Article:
I saw my first show at the National Comedy Theatre when I was fifteen. Before then my only understanding of improv came from an episode of “The Office”, where Michael Scott steamrolls every scene in his workshop, and the club at my high school that I was reluctant to join. I come from a family of athletes, so my exploration of anything without a court or a ball was limited. But after that show, I was inspired. I remember thinking, “I want to do what they do.” 

I immediately began attending improv club meetings and dragging my dad to NCT almost every weekend for the 7:30 shows. Unfortunately, we had missed the deadline for the summer comedy camp. The theatre didn’t have teen workshops back then, so I had to wait until next year. In March 2013, my mom signed me up. I counted how many months until the start date and hoped the world didn’t end before July.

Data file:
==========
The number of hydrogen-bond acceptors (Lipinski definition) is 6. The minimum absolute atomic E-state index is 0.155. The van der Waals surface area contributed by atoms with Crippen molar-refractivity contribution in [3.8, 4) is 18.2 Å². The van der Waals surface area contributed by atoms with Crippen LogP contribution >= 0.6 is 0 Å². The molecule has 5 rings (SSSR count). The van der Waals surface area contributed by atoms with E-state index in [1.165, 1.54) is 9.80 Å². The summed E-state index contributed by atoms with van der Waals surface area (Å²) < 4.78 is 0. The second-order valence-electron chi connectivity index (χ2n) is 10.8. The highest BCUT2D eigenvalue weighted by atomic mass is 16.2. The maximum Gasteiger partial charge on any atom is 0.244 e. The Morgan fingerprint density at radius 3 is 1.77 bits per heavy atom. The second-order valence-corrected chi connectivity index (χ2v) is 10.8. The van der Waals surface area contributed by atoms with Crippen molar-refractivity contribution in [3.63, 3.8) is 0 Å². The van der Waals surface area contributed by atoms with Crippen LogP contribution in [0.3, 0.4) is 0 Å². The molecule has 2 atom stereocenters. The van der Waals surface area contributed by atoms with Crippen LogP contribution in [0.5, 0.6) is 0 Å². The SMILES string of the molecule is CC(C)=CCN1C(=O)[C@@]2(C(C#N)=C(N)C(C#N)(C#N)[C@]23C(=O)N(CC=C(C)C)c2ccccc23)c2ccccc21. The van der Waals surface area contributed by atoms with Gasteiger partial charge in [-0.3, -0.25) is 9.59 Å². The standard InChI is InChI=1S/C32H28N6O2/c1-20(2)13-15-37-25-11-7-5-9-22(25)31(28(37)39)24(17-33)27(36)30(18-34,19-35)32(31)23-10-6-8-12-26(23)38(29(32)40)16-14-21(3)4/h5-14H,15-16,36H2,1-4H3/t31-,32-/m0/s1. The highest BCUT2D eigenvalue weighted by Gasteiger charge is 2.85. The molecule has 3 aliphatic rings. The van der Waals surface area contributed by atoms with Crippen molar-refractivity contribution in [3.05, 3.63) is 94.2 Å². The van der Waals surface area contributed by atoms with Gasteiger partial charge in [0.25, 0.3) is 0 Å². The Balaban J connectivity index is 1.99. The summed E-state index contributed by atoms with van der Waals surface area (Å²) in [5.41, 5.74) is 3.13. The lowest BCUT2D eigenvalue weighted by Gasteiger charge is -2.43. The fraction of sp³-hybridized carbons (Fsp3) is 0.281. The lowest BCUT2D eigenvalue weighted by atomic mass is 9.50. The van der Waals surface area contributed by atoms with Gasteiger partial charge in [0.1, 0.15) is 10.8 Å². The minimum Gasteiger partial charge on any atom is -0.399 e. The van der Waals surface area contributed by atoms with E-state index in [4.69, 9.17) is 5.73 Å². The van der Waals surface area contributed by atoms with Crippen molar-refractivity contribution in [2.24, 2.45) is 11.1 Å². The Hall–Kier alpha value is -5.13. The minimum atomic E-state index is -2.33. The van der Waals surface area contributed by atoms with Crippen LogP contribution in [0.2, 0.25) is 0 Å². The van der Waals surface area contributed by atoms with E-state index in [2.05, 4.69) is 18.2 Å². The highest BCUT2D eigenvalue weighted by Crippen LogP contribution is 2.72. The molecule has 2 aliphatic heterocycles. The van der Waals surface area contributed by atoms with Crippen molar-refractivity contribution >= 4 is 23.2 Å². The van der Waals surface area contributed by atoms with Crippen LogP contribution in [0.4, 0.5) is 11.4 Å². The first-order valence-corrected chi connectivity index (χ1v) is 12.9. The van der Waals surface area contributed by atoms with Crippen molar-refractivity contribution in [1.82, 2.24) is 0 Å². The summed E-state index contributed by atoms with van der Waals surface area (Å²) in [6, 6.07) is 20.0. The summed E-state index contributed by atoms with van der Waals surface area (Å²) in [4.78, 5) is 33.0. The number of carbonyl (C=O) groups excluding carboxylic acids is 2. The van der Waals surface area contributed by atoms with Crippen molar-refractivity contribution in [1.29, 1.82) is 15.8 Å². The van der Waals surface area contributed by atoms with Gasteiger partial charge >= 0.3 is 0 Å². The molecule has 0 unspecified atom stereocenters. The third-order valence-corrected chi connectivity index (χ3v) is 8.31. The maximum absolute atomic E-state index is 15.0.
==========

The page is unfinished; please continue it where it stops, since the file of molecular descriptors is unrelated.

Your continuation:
Summer comedy camp taught a lot more than just how to properly play improv games. I was the oldest camper there, so I learned to adapt to different ages and comedy styles. The counselors helped us be better listeners and have a more confident stage presence. We also got, respectfully, forced out of our comfort zones. Those who liked doing crazy characters had to learn how to ground themselves and their scenes. Campers who often fell back into playing themselves on stage, like me, were challenged to use different voices and express their physicality more often. Every day I walked into a supportive, welcoming environment. I remember Steve Hohman always greeting us with a smile and giving us plenty of resounding laughs of encouragement. Even if we were struggling with a certain activity or game, I knew he’d still have something positive to say about what we did.  

Saying I went to improv camp over the summer may not have made me the coolest kid in school, but I was glad to say it nonetheless. NCT gave me plenty of fun memories to look back on during the struggles of teenage years. At that stage in life, when you’re feeling the most awkward, insecure and misunderstood, doing comedy can be a nice escape, and doing comedy with a team of people who are there to create something amazing together is even better. 

-Alex Deddeh
Mainstage Cast